The weekend’s severe thunderstorms have given way to sunshine in lower Michigan, where temperatures are expected to reach a pleasant high of 78 on Monday, according to the weather service.
In New York City, the power outages affected traffic lights but resulted in “no arrests, no summonses, no reports of any problems at all,” NYC Mayor Bill De Blasio said at a Monday morning news conference. Speaking from an emergency management command post set up in Brooklyn, the mayor said that little more than a week ago, a power outage “that came out of nowhere” occurred in Manhattan and now following the heat wave – “obviously a predictable situation and therefore preventable” – another outage.
“We don’t have any good answers yet why this was not prevented,” said de Blasio, who added that Con Ed has not responded to his request for answers about why the outage happened, though it appeared to result from a malfunctioning piece of equipment.
“We were informed as it was happening,” said de Blasio. “Con Ed made this decision unilaterally. They made a conscious decision to pull out electricity from this area.”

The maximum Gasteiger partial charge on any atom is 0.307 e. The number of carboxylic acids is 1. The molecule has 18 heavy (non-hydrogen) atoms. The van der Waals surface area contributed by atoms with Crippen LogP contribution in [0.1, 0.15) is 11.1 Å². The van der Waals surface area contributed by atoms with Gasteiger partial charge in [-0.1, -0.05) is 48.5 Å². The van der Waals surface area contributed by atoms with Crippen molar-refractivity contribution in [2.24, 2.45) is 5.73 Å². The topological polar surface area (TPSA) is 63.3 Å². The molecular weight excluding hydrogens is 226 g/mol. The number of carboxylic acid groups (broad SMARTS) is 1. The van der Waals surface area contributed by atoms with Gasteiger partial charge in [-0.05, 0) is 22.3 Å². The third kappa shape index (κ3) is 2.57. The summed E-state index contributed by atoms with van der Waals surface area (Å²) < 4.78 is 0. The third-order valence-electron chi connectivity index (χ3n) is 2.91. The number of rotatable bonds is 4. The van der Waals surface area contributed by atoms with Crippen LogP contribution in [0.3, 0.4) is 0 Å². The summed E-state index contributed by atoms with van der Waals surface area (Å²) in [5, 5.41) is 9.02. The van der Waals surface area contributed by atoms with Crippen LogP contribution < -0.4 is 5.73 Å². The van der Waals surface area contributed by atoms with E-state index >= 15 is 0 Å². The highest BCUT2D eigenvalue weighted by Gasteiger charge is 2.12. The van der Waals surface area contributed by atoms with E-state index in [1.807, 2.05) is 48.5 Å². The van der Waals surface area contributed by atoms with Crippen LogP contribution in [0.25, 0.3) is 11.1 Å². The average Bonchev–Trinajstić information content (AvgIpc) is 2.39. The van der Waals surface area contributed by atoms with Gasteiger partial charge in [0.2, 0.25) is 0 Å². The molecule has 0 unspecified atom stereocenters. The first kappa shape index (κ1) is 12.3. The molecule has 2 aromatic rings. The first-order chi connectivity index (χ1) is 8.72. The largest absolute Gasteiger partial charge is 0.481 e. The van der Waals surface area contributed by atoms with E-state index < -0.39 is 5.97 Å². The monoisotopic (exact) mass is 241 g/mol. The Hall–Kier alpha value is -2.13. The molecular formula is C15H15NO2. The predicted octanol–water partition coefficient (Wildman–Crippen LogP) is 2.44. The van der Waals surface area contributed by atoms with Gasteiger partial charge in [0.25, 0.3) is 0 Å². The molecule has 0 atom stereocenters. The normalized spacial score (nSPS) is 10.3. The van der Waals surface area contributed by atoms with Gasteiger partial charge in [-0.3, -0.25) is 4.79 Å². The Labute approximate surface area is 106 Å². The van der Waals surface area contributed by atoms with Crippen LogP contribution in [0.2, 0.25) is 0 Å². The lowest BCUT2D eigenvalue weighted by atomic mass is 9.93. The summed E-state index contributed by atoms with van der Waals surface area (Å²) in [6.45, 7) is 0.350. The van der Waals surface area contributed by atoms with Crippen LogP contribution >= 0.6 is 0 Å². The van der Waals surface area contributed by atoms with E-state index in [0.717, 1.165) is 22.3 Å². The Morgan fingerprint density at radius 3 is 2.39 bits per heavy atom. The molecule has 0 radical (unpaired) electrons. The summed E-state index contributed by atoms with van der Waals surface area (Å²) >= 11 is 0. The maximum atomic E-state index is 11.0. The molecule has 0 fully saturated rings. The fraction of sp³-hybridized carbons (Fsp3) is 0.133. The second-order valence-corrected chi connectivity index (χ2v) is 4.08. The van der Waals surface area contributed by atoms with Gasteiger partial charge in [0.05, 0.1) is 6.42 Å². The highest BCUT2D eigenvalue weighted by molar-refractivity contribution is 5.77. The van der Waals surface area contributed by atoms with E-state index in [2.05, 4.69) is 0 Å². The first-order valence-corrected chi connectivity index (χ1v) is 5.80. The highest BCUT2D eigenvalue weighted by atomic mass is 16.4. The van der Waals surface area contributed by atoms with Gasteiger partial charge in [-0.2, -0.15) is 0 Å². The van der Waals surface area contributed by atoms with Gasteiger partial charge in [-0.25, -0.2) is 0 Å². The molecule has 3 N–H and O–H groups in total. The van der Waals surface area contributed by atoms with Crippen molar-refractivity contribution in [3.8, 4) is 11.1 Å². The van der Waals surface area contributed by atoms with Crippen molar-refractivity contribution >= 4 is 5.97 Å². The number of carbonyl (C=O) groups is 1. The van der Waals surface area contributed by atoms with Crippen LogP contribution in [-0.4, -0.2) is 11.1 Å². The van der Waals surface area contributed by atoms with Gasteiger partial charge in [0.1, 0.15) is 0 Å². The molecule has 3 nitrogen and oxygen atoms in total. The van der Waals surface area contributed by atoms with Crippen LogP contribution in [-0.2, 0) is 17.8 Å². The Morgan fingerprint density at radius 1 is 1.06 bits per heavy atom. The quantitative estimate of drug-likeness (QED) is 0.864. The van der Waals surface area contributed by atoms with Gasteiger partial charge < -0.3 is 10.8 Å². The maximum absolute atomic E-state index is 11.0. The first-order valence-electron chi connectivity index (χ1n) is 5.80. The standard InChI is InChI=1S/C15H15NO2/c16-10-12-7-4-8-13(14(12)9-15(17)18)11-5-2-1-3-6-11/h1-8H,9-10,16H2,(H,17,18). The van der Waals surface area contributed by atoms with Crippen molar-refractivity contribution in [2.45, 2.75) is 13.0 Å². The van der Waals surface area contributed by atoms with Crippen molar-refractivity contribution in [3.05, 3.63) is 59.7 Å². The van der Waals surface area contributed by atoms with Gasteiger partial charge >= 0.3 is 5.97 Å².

The mayor thanked the NYPD, New York State Police, which supplied a couple hundred officers to be deployed in the city; first responders and the FDNY, which proactively went to the homes of people who needed assistance.
While the total economic impact remains unknown, the harm done to customers, some elderly and vulnerable to the heat, is obvious, said de Blasio.
Dr. Peter Shearer, chief medical officer for Mount Sinai Hospital’s Brooklyn campus in the Flatlands, told CNN in an email that the hospital had “twice as many patients as usual” during the outage.
Symptoms were “typical” for a blackout, mostly respiratory issues, said Shearer, who added that, as of Monday morning, some patients were still hanging around the emergency room waiting to hear whether power had returned to their homes.